Features: Nissan positions the 2011 Pathfinder as a reasonably upscale SUV while aiming the less-expensive Nissan Xterra at a younger, active-4x4 crowd and the Infiniti FX from its premium brand at style- and performance-minded affluent buyers.
Standard equipment on the 2011 Nissan Pathfinder includes power windows with driver and front passenger auto-up/down, power locks, tilt steering wheel, cruise control, and remote keyless entry. Antilock four-wheel disc brakes for more secure stops and antiskid stability control to fight sideways sliding also are included. Passive safety features include head-protecting curtain bags that cover all three seating rows and are designed to deploy in side collisions or when sensors detect an impending rollover.
On all models, the second-row seat is split 40/20/40 and, like the third-row bench, folds flat; a fold-down front passenger seat is also available to accommodate long items. The SV adds amenities like a power driver’s seat, power adjustable brake and accelerator pedals, a CD changer audio system with steering wheel-mounted controls, dual-zone automatic climate control with rear vents, fog lights, auto headlamps and day/night rearview mirror, a garage-door opener, and a rear-view monitor.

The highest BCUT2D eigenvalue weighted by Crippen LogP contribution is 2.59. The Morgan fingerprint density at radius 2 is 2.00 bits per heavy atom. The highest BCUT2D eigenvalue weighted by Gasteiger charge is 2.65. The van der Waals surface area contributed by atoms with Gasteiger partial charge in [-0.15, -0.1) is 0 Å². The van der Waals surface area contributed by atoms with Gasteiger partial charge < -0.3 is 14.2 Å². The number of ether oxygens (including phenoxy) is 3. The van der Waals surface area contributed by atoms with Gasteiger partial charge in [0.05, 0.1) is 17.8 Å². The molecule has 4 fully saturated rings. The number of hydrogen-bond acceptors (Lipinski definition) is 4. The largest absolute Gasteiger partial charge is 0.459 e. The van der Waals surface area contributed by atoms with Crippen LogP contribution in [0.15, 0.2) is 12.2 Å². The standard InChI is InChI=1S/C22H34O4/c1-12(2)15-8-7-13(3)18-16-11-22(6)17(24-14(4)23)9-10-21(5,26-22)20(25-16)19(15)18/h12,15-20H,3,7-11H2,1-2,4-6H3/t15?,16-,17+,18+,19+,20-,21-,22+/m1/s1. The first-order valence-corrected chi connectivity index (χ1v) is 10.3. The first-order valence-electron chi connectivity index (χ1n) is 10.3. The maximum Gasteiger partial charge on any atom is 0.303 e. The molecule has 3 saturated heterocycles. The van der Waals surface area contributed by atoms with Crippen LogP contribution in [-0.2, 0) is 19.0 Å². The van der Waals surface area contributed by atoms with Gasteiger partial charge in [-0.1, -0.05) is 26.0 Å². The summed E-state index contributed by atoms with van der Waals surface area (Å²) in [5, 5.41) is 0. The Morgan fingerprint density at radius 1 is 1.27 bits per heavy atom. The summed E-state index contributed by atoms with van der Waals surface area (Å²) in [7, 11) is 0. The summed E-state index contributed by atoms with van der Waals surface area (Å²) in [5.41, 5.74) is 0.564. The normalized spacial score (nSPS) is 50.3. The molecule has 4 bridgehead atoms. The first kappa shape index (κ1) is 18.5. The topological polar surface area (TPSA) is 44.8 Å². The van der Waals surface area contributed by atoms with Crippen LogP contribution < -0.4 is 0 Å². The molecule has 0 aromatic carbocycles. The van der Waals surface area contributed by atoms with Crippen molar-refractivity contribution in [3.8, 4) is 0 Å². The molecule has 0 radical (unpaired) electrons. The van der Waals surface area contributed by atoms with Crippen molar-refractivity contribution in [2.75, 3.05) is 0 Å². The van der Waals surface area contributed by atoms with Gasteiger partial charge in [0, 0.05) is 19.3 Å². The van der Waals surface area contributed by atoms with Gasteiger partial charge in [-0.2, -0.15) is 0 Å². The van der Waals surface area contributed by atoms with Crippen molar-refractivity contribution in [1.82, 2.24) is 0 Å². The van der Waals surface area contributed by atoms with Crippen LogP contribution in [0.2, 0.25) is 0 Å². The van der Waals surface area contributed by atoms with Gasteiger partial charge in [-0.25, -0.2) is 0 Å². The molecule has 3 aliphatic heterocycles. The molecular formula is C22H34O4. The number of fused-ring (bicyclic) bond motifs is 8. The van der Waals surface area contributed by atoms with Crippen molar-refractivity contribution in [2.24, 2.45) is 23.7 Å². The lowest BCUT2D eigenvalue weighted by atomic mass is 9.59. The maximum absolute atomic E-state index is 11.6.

The Silver Edition adds a Bose audio system with 10 speakers, a subwoofer, and XM satellite radio, a Bluetooth hands-free cell-phone interface, Nissan’s Intelligent Key keyless entry/start system, a power passenger’s seat, heated front seats and outside mirrors, and leather upholstery. Meanwhile, the LE includes memory settings for the driver’s seat, mirrors and pedals, a heated steering wheel, roof rack crossbars, and a power moonroof. An auxiliary jack for digital devices is supplied on all but the S model but Pathfinder has not been available with a USB interface for portable audio devices or a dedicated iPod interface for that matter.